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Department Spotlight: Duke’s Disability Management System

How a team of 10 helps hundreds of students and employees with disabilities

The Duke Disability Management System staff, to include Director Leigh Fickling, on the left, organized a “Beyond Disability, Beyond Compliance” National Retreat in 2014 on Duke's campus.
The Duke Disability Management System staff, to include Director Leigh Fickling, on the left, organized a “Beyond Disability, Beyond Compliance” National Retreat in 2014 on Duke's campus.

On any given day, the Duke Disability Management System office is talking with an employee who needs nearby parking, a student with a disability who is planning for sorority rush, or Pratt School of Engineering staff members who want to make sure lab equipment is accessible to everyone.

The Duke Disability Management System, established in 2000, helps the university and health system comply with federal and state regulations and connects students, employees, job applicants and visitors to disability resources and accommodations.

“I think one of the things that makes our office unique is that we’re a centralized, one-stop shop for anybody seeking answers to disability issues,” said Leigh Fickling, Disability Management System’s director. “When students come to us, we want them to be able to have whatever Duke experience that they want. Same with employees.”

The number of undergraduate and graduate students with disabilities who have registered through the office has increased dramatically, from 93 students in fiscal year 2011 to 559 in fiscal year 2016.

Fickling said when people think of disabilities, it’s easy to think of someone in a wheelchair, someone who’s blind or deaf, or has a service animal. She explained that a person with a disability, as defined by the Americans with Disabilities Act, has a physical or mental impairment that substantially limits one or more major life activities. This includes learning disabilities or psychological disorders such as depression, or even a chemical sensitivity to workplace cleaning solutions.

“The hidden disabilities are the ones where society as a whole struggles because you can’t see them,” Fickling said. “Because a disability may be hidden, the person may have to go through a bigger process of disclosing the disability and helping people understand what it is.”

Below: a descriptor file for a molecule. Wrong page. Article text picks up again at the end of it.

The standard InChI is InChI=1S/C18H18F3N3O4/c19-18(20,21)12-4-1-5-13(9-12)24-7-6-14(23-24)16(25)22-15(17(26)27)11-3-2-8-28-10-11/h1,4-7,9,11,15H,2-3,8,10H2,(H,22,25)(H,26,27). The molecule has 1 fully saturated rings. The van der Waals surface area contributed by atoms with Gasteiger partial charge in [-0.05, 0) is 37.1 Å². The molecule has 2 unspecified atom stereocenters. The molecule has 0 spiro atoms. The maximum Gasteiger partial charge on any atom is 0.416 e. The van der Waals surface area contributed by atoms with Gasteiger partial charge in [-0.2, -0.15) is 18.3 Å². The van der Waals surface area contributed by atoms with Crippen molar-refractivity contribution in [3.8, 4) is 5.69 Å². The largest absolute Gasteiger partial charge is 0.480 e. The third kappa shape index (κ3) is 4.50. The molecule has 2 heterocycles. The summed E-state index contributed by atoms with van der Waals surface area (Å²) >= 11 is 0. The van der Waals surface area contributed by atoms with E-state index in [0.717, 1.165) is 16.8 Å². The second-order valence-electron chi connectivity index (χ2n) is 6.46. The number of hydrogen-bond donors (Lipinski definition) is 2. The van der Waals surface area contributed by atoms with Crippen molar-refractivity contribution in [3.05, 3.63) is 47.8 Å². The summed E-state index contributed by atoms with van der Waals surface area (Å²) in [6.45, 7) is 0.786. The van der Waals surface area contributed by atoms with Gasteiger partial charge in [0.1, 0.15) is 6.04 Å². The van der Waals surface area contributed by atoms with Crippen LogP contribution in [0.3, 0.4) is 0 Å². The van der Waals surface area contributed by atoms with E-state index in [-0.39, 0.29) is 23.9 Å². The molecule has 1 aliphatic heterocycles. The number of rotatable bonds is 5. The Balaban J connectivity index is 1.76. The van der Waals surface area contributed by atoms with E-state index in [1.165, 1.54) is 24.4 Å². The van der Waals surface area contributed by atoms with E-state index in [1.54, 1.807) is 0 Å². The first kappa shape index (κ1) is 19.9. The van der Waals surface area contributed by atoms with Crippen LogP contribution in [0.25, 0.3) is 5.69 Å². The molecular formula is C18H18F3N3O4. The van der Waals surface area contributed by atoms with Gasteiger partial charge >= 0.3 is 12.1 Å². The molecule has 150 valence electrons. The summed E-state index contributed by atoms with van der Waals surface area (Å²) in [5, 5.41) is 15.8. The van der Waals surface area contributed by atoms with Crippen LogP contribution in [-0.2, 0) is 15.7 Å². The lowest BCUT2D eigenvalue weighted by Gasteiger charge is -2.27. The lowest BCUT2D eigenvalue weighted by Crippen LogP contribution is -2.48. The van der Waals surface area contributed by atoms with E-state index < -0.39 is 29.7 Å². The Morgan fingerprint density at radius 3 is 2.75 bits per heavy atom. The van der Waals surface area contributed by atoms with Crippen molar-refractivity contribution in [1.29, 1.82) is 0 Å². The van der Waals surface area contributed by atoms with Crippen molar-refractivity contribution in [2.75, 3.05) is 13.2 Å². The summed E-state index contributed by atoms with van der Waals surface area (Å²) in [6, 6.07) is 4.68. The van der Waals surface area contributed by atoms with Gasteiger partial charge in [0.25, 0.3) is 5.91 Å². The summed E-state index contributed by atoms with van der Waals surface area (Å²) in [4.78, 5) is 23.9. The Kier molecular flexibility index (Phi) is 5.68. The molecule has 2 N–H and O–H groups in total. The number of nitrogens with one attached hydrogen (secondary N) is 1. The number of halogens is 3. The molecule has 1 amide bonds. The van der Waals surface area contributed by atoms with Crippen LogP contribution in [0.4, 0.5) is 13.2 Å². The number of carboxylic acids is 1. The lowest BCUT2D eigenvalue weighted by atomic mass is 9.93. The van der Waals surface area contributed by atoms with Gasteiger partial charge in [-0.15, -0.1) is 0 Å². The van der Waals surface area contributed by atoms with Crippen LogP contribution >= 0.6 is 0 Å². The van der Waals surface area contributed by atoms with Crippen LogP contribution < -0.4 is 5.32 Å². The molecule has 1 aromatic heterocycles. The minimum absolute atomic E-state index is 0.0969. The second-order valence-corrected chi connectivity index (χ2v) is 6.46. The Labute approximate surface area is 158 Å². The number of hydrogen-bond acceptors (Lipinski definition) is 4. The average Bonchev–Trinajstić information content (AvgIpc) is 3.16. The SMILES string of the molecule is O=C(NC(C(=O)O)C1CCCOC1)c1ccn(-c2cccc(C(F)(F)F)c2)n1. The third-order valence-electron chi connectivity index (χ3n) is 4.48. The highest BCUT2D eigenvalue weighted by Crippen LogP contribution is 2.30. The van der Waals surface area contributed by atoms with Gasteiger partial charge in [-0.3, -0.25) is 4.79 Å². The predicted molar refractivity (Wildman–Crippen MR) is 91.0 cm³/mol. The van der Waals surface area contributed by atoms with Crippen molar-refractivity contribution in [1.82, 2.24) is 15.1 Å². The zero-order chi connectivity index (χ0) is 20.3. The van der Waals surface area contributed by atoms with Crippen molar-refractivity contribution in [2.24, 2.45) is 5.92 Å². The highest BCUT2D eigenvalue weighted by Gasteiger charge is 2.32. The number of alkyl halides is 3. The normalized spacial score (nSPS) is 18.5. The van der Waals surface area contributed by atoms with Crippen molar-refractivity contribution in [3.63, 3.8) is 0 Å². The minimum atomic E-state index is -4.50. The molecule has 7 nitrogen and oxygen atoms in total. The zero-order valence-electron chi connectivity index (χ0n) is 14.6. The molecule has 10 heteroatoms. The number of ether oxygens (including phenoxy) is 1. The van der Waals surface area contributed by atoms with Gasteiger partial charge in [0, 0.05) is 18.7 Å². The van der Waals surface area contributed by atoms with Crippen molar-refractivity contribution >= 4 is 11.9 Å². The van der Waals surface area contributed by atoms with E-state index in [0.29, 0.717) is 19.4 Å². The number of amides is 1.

Here are lesser-known facts about the Duke Disability Management System:

Graduation is on the radar seven months early.

The Duke Disability Management System team starts planning in November for Duke Commencement, which is in May. Before Christmas, the team receives calls from families looking for help with parking and seating accommodations as well as requests for wheelchairs.

Always have an emergency plan.

Fickling and her staff help students with residence hall and classroom accessibility and employees with their workplace accommodations. After that, the next step is to figure out what will happen if there is an emergency at these locations. Duke Occupational and Environmental Safety Office (OESO) helps with individualized safety plans.

New technologies and web accessibility are the next challenge.

Duke is working on a plan to streamline the way it addresses and offers assistive technology, or software and equipment such as voice recognition software, text-to-speech tools and screen magnification software, on campus. The office also plans to streamline processes to make Duke web functions more accessible, such as captioning videos and tagging images.

Prepare for the Class of 2021.

After regular decision applicants get accepted to Duke in April, Disability Management System gets busy before student orientation in August by connecting with students who may need assistance.

Every day is game day.

Disability Management System has a close partnership with Duke Athletics. They create accessibility plans for all campus athletics, and Fickling attends every Duke home football game to assist fans with disabilities and participates in conference calls and meetings to prepare for basketball games. Topics of conversation can range from how to buy a T-shirt to fans bringing medical supplies through the Cameron Indoor Stadium security checkpoints.